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By Edward Higson
With the splash from the boat race ebbing away, we are ready for an entirely tongue-in-cheek discussion of elitism in British universities. Trenton Oldfield is not a fan, and we know his opinion is to be highly regarded because of his quality education from Shore School and his Master’s Degree from the prestigious LSE.
But is elitism really bad? Most people don’t like the old Oxford stereotype of inbred toffs with more surnames than sense. However, a meritocratic elitism in which we celebrate those who work hard and do well can be a profoundly positive thing, and this is what the boat race and Oxford University in general are all about.
If you need any further proof, look at societies where they didn’t worry about political correctness – in the USSR and North Korea the brightest and best were taken from their families to be taught in super schools, not for their own benefit, but for the society in general.
Judging by the overwhelming voting statistics for these regimes, this the model we should emulate; in Britain today we have nowhere near enough Oxbridge-educated politicians. If only we could have more elitism! We could end the recession with incredible economic growth from five-year plans and collectivisation, or better still have a Dear Leader who can hit 11 holes-in-one in a round of golf and who doesn’t need to defecate.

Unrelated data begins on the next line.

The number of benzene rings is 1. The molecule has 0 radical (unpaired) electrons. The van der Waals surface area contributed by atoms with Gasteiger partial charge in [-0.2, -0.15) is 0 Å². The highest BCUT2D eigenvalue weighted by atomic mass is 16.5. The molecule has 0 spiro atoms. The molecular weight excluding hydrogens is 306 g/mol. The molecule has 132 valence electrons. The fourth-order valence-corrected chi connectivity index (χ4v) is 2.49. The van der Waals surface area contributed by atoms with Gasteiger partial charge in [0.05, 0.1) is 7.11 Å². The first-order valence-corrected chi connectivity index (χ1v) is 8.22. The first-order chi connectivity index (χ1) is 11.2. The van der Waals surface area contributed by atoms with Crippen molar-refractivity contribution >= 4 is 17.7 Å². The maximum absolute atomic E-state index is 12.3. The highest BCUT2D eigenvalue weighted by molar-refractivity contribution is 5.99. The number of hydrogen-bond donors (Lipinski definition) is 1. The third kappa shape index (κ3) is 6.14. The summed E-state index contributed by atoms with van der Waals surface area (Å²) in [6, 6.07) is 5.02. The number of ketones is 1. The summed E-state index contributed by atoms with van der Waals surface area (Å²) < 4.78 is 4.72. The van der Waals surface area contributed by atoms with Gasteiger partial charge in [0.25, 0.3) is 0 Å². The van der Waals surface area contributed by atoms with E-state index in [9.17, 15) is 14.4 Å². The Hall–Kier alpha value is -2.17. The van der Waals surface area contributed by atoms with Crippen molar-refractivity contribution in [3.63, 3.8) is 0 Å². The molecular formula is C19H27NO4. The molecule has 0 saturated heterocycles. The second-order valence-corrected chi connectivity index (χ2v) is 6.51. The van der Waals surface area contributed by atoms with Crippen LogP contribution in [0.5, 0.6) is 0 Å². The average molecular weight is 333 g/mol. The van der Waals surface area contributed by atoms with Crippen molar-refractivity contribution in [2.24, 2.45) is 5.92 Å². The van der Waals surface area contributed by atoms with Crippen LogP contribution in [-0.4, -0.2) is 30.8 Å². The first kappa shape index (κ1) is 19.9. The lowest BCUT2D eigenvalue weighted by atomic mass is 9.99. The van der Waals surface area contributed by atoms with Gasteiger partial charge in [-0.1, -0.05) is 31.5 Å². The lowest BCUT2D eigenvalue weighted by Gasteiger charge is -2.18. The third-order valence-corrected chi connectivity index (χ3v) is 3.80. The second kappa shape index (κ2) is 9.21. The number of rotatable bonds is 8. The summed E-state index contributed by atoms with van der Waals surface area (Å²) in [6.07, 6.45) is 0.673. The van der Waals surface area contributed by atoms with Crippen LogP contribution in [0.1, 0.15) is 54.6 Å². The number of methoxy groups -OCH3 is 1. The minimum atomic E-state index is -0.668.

So how would Mr Oldfield react in the face of this overwhelming evidence? Your correspondent imagines catching up with him over lunch at his father’s country club.
“Clearly I was wrong, and we in fact need to show people we need more elitism. As a graduate from the prestigious LSE, to me it is obvious how we should demonstrate our support for elitism – we must ruin the sporting events of less academic universities! Let’s invade the pitch at the Oxford Brookes football matches and jump in front of the runners at the Roehampton Athletics events! To be honest the people who should be spending less time playing sport and more time studying are the ones who don’t even have three As at A level.”
So there you have it, a true man of principle. Or perhaps someone who just really doesn’t like sport.
PHOTO// Annie Mole